Inmates cooperatives innovate to combat violence in Latin America
Detainee cooperatives begin to emerge as one of the most promising measures to counter growing violence on the streets of Latin America. They aim to use entrepreneurship as an antidote to the influence of criminal factions over who gets out of prison. A survey conducted by the Humanitas360, together with Argentinian researcher Sylvia Gaylord, reveals that by June 2018 five cooperatives were already operating in Brazil, Puerto Rico, Argentina, Uruguay and Chile. Now, two new co-ops are being created in Brazil and Costa Rica.
Finding work after being released from prison is practically impossible as companies resisted hiring ex-offenders. In 70% of the cases, they end up returning to crime as it remains as their easiest and sometimes only alternative. Cooperatives created in prisons, which provide continuing support to ex-detainees, may break this cycle. For instance, the first co-op created in Brazil has received 209 detainees in three years, and none of them have gone back to prison.
Among the activities developed in the projects are: embroidery, sewing and crochet for the production of handicrafts as well as the cultivation of food, plants and woodwork. In Brazil, the only two ongoing projects are supported by H360: the COOSTAFE arts cooperative for women, in the Ananindeua Women’s Penitentiary of Belém do Pará, and the arts cooperative for women of Tremembé Women’s Penitentiary 2, in the state of São Paulo.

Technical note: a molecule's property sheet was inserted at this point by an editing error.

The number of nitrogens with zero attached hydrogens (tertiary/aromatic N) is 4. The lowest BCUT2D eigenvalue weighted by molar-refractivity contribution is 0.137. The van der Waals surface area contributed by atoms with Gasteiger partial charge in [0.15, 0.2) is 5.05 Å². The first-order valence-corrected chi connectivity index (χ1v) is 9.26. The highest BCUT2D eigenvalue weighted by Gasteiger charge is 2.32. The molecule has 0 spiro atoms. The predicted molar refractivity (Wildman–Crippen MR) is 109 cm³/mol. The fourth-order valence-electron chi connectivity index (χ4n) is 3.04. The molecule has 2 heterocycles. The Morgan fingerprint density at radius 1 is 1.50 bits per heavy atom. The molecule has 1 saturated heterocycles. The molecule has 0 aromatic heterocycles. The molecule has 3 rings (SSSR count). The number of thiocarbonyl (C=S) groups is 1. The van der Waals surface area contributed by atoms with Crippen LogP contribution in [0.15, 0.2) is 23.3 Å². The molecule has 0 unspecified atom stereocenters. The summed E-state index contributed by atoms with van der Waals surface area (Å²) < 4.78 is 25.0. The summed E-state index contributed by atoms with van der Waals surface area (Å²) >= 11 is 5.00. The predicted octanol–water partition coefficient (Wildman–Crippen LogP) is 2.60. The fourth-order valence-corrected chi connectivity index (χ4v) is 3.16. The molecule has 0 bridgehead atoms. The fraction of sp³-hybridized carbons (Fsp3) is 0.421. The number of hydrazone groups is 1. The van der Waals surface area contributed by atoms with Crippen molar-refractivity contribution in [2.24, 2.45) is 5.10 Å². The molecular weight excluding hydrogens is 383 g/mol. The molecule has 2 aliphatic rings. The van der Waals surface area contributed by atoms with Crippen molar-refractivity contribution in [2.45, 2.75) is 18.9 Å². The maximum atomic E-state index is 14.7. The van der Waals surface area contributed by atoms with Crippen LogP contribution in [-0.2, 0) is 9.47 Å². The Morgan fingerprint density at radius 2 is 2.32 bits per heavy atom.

H360’s next initiative will focus on male prisoners of the Men’s Penitentiary 2 of Tremembé, which plans to expand the prison garden that currently feeds the inmates. As a result of the project, the food produced within the garden should be enough to feed the region’s 11 prisons with fresh and conserved vegetables.
The picture shows a complete map of the detainee cooperatives in several countries in the Americas.